About Forbidden Caverns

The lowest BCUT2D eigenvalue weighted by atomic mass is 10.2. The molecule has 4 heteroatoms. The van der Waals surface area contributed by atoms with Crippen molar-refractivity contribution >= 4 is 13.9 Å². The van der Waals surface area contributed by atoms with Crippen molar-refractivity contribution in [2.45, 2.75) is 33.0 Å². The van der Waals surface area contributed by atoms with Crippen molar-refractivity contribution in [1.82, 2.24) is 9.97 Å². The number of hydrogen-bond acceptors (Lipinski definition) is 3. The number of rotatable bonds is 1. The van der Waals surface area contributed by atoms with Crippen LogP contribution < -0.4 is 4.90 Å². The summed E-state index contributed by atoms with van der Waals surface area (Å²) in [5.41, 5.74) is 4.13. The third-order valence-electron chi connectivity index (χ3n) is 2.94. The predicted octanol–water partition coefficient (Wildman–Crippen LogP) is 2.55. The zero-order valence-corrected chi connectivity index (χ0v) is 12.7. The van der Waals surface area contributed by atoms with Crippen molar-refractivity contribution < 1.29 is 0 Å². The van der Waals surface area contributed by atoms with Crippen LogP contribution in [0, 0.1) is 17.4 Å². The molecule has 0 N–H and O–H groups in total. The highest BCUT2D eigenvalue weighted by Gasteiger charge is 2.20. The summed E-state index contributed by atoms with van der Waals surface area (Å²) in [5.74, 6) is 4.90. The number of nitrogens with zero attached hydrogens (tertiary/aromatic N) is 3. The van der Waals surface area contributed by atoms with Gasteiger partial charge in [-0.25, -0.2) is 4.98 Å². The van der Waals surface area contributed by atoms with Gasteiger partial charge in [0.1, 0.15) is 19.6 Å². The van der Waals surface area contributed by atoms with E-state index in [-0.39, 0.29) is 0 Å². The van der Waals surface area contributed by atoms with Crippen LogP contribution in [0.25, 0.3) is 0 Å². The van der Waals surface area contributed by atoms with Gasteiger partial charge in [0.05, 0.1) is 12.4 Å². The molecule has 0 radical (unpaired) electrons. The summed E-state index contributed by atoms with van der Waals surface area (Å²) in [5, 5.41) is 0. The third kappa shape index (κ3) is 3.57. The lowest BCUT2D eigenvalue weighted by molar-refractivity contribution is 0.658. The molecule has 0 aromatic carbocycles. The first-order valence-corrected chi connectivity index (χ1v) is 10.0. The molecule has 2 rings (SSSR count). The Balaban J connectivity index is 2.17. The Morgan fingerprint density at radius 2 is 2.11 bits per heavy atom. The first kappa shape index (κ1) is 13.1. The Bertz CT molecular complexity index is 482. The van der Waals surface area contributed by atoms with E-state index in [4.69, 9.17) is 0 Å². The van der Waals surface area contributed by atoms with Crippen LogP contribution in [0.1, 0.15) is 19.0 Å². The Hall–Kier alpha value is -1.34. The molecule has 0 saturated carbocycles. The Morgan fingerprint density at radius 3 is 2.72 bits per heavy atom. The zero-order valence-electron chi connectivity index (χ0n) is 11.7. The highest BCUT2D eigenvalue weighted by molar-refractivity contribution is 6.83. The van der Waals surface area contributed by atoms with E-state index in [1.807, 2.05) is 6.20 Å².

Hundreds of years ago, Forbidden Caverns was known to the Eastern Woodland Indians who roamed East Tennessee’s forests and mountains in search of good hunting grounds. The cave was used as a shelter in the winter and the cave river provided a constant supply of water. Scientists believe the source of the water to be an underground lake located beneath English Mountain, now famous for its spring water. Flint or chert is found here in limited quantities and was used to create arrowheads, knives and scrapers. The cave also contains many unique calcite formations that are still growing and boasts the largest wall of rare cave onyx or dripstones known to exist. An interesting Indian legend explains the fate of an Indian princess who was lost in a “hollow mountain of two streams”…” which is forbidden”. During the early twenties and until 1943, the cave was used to make moonshine. The constant water supply and the isolated location was ideal for Moonshiner’s to make their homemade whiskey. In 1964, a group of business and professional men began the planning and vast undertaking of opening this natural attraction to the public. After 3 years of excavation and development, Forbidden Caverns was opened in June 1967. The approach to the caverns is through a picturesque valley that affords a beautiful view of the majestic LeConte range and English Mountain of the Smokies. Primitive farm houses, a quaint old grist mill-museum and a trout farm are among the many points of interest along this route. A 35-minute drive from Gatlinburg, and 45 minutes from Knoxville, Forbidden Caverns should be a must in your plans to enjoy beautiful East Tennessee and the Smoky Mountains. The average guided tour is 55 minutes. Free parking is provided for cars and small RV’s and in addition, there is a souvenir shop and a picnic pavilion.